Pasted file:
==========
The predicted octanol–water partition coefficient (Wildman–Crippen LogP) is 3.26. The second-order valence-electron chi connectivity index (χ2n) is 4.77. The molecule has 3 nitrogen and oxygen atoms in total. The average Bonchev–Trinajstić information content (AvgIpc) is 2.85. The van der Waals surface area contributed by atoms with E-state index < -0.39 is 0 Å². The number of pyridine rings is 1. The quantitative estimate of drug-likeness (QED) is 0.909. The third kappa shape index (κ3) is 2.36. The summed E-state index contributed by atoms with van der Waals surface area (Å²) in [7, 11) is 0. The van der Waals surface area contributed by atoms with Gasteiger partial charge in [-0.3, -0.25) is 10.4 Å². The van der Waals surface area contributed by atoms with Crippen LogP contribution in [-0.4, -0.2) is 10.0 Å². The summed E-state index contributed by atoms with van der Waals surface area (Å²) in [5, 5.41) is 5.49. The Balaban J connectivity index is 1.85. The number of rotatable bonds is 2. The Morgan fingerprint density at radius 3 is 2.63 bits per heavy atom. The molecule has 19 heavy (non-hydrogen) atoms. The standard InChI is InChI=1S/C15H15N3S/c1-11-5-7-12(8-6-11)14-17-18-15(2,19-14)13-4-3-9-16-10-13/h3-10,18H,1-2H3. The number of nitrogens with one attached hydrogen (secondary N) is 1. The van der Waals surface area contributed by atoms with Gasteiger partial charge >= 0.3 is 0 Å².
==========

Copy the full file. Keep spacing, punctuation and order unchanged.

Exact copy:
The predicted octanol–water partition coefficient (Wildman–Crippen LogP) is 3.26. The second-order valence-electron chi connectivity index (χ2n) is 4.77. The molecule has 3 nitrogen and oxygen atoms in total. The average Bonchev–Trinajstić information content (AvgIpc) is 2.85. The van der Waals surface area contributed by atoms with E-state index < -0.39 is 0 Å². The number of pyridine rings is 1. The quantitative estimate of drug-likeness (QED) is 0.909. The third kappa shape index (κ3) is 2.36. The summed E-state index contributed by atoms with van der Waals surface area (Å²) in [7, 11) is 0. The van der Waals surface area contributed by atoms with Gasteiger partial charge in [-0.3, -0.25) is 10.4 Å². The van der Waals surface area contributed by atoms with Crippen LogP contribution in [-0.4, -0.2) is 10.0 Å². The summed E-state index contributed by atoms with van der Waals surface area (Å²) in [5, 5.41) is 5.49. The Balaban J connectivity index is 1.85. The number of rotatable bonds is 2. The Morgan fingerprint density at radius 3 is 2.63 bits per heavy atom. The molecule has 19 heavy (non-hydrogen) atoms. The standard InChI is InChI=1S/C15H15N3S/c1-11-5-7-12(8-6-11)14-17-18-15(2,19-14)13-4-3-9-16-10-13/h3-10,18H,1-2H3. The number of nitrogens with one attached hydrogen (secondary N) is 1. The van der Waals surface area contributed by atoms with Gasteiger partial charge >= 0.3 is 0 Å².